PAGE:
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Suppose $\phi : S_4 \rightarrow \mathbb Z_2$ is a surjective homomorphism. Find $\ker\phi$. Determine all homomorphisms from $S_4$ to $\mathbb Z_2$.

My solution: since $\phi$ is surjective, then by the first isomorphism theorem, $S_4/\ker\phi \cong \mathbb Z_2$. Therefore, by computation, $\ker\phi = A_4$.

Now, for the second part, I have some trouble since they ask for all the possible homomorphisms. I know that the map that takes even permutations to $0$ and odd permutations to $1$ is a homomorphism. But, my question is: How to make sure this is the only one?

thanks,

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  • $\begingroup$ You know the kernel, so you know what goes to zero, so, by default, you know what goes to 1. $\endgroup$ – Gerry Myerson Oct 23 '12 at 12:07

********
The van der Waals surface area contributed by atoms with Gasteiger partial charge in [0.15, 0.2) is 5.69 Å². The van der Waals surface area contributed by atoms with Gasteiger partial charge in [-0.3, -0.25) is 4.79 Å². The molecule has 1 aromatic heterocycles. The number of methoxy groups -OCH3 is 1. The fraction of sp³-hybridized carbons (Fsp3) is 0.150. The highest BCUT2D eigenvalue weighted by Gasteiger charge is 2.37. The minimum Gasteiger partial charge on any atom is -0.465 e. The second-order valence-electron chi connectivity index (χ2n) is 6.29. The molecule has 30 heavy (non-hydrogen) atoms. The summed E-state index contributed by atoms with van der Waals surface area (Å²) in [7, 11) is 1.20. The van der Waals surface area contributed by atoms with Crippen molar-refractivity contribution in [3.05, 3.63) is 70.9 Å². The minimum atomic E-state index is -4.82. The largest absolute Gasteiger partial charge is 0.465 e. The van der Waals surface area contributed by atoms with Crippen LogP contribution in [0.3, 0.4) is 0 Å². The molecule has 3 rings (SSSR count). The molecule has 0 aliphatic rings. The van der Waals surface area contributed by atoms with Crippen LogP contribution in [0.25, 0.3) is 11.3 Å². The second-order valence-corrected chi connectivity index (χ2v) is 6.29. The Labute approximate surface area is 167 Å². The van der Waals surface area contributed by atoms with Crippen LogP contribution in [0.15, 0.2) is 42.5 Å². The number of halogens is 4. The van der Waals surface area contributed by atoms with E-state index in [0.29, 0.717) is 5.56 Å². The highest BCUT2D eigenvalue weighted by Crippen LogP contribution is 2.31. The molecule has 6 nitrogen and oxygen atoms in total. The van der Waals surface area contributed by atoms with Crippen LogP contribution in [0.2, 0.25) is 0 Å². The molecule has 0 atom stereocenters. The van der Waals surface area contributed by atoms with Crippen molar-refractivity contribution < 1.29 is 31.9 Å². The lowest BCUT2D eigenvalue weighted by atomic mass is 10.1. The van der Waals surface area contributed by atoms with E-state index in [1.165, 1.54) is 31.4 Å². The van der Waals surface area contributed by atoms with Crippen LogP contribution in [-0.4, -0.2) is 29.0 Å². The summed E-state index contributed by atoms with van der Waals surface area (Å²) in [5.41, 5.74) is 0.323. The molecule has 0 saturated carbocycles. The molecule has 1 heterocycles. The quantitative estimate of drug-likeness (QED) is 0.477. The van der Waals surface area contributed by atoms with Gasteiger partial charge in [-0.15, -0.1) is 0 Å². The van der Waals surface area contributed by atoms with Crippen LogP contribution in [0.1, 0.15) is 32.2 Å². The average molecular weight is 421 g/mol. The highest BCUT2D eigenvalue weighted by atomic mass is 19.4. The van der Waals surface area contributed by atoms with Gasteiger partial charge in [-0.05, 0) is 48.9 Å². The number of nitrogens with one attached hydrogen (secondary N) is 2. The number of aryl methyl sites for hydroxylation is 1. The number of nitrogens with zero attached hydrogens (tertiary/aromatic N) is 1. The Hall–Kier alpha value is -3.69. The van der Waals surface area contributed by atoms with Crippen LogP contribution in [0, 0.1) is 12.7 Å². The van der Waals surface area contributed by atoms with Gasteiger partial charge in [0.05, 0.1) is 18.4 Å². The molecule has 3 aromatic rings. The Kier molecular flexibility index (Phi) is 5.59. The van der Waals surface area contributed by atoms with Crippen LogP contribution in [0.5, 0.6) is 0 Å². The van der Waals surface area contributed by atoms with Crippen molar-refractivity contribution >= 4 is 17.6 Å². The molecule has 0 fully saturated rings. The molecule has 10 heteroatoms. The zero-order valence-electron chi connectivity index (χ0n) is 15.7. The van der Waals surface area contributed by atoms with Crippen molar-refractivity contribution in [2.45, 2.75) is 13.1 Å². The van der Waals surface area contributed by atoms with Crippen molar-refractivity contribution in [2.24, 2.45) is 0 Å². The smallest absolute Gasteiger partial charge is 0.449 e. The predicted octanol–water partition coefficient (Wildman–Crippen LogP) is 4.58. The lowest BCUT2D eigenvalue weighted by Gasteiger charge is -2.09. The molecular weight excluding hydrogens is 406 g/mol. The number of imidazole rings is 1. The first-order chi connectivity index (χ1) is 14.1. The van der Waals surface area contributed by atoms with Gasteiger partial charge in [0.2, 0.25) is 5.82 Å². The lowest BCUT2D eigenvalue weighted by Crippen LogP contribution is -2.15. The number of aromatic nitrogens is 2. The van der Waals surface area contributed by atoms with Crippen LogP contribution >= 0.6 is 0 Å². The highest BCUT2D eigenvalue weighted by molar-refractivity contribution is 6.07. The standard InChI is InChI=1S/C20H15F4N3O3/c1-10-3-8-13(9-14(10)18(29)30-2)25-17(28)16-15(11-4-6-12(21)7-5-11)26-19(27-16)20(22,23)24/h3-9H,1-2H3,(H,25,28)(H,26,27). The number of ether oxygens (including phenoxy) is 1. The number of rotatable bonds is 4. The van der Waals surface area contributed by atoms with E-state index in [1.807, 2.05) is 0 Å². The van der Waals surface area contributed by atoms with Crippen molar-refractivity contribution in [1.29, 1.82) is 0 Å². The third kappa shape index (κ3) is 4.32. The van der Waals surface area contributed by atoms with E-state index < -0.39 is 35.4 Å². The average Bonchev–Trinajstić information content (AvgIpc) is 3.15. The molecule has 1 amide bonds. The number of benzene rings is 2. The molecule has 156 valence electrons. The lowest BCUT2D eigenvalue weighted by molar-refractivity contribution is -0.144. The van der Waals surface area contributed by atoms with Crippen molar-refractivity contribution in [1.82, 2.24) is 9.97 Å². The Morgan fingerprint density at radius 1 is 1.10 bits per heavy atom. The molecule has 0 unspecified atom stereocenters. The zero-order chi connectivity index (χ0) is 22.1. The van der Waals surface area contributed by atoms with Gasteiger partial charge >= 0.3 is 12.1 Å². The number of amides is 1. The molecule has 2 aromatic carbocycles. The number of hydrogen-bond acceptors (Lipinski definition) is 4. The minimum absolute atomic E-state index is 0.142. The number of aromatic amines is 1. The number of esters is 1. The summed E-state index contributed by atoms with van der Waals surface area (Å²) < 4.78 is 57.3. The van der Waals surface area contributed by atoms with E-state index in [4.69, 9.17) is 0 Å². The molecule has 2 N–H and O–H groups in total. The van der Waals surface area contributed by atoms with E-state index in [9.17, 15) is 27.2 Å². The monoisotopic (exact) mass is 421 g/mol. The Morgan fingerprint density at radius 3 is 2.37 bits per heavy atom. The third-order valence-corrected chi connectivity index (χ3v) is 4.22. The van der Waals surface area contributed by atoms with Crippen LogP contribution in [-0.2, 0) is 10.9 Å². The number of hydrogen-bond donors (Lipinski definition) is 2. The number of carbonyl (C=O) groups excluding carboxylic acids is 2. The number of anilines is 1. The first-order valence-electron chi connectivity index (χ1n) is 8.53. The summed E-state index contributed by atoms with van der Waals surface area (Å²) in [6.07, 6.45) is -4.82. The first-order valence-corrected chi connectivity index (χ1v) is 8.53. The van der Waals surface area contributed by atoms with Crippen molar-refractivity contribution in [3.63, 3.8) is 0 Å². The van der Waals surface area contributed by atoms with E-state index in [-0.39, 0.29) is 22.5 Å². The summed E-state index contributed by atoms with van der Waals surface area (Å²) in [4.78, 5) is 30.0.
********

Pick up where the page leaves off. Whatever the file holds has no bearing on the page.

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    $\begingroup$ Note that the second part asks for all homomorphisms, not just the surjective ones. So you need to find the non-surjective homomorphisms as well! $\endgroup$ – Derek Holt Oct 23 '12 at 13:21
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If there is another surjective homomorphism other than the sign homomorphism then we would (putting the two of them together) have a surjective homomorphism $S_4\rightarrow Z_2 \times Z_2$ or equivalently we would have a surjective homomorphism $A_4\rightarrow Z_2$. This leads to a subgroup of order 6 in $A_4$. But it is easy to see this is impossible. So the sign homomorphism is the unique non-trivial homomorphism $S_4\rightarrow Z_2$

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The kernel must contain $\frac{24}2=12$ elements and it must contain all even permutations. There's no room for choice.

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